It's the number one religion (by proportion of adherents) in the states of Washington and Idaho; it's the number two religion in California, Utah, Massachusetts and Arkansas. In most states, in fact, it ranks as the #2 or #3 belief, and in only a few is it #4 or #5. Nationwide, it ranks #3 overall, just behind Baptist (#2) and Catholic (#1). Yet very few elected officials profess this faith, and a significant plurality of US voters say that they'd never vote for someone who believes this. What is this religion?
It's no religion at all.
Much to the surprise of both the very religious and the entirely irreligious, non-theism consistently shows up as the second or third most popular belief across most states. According to the American Religious Identification Survey (PDF), assembled by the Graduate Center of the City University of New York in 2001, over 14% of US citizens profess themselves to be atheist, agnostic, humanist or secular; this compares to 16% Baptist, and 24.5% Catholic. This map from USA Today shows the breakdown by state (Flash required).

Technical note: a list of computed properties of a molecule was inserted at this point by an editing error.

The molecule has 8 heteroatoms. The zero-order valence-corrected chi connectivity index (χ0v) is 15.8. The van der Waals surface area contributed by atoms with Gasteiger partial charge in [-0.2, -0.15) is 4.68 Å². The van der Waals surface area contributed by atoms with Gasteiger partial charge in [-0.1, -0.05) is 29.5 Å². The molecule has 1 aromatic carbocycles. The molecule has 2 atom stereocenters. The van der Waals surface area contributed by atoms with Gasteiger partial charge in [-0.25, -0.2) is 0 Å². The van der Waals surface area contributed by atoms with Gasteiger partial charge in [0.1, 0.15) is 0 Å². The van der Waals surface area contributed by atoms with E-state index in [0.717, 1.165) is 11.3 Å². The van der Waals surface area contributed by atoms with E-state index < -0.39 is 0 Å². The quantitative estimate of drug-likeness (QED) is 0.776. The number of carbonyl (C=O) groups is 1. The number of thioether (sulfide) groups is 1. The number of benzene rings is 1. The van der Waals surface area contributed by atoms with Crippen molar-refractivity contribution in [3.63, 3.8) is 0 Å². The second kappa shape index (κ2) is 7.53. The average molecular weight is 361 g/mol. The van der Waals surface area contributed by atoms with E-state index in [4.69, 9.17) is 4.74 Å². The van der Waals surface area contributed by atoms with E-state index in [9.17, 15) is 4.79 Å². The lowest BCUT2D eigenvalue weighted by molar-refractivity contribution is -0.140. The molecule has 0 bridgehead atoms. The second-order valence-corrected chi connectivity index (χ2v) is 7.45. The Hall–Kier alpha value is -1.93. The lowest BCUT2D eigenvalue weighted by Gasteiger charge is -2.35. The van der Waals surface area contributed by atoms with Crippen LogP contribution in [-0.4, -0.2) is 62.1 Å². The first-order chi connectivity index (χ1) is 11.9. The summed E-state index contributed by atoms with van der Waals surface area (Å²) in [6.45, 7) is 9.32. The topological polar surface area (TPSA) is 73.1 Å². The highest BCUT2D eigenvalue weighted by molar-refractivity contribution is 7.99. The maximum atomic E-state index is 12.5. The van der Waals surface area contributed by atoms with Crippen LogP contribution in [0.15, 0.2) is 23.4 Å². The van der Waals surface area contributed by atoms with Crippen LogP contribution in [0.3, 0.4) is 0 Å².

It's worth remembering this in light of recent statements by Sen. Barack Obama about the importance of religion to the Democratic party. Non-believers aren't just a tiny fringe element in American society, and they aren't just found in coastal "blue states." Non-religious people make up a higher percentage of the populations of Idaho, Montana, and Nevada than they do of those of California, Massachusetts or New York. This isn't the narrative we're given by popular culture or media, but it's reality.
I find this useful info for those of us thinking about the future for this reason: the stories we're told about how a society works may not match the reality, and we shouldn't build our models and scenarios based on what we assume to be true.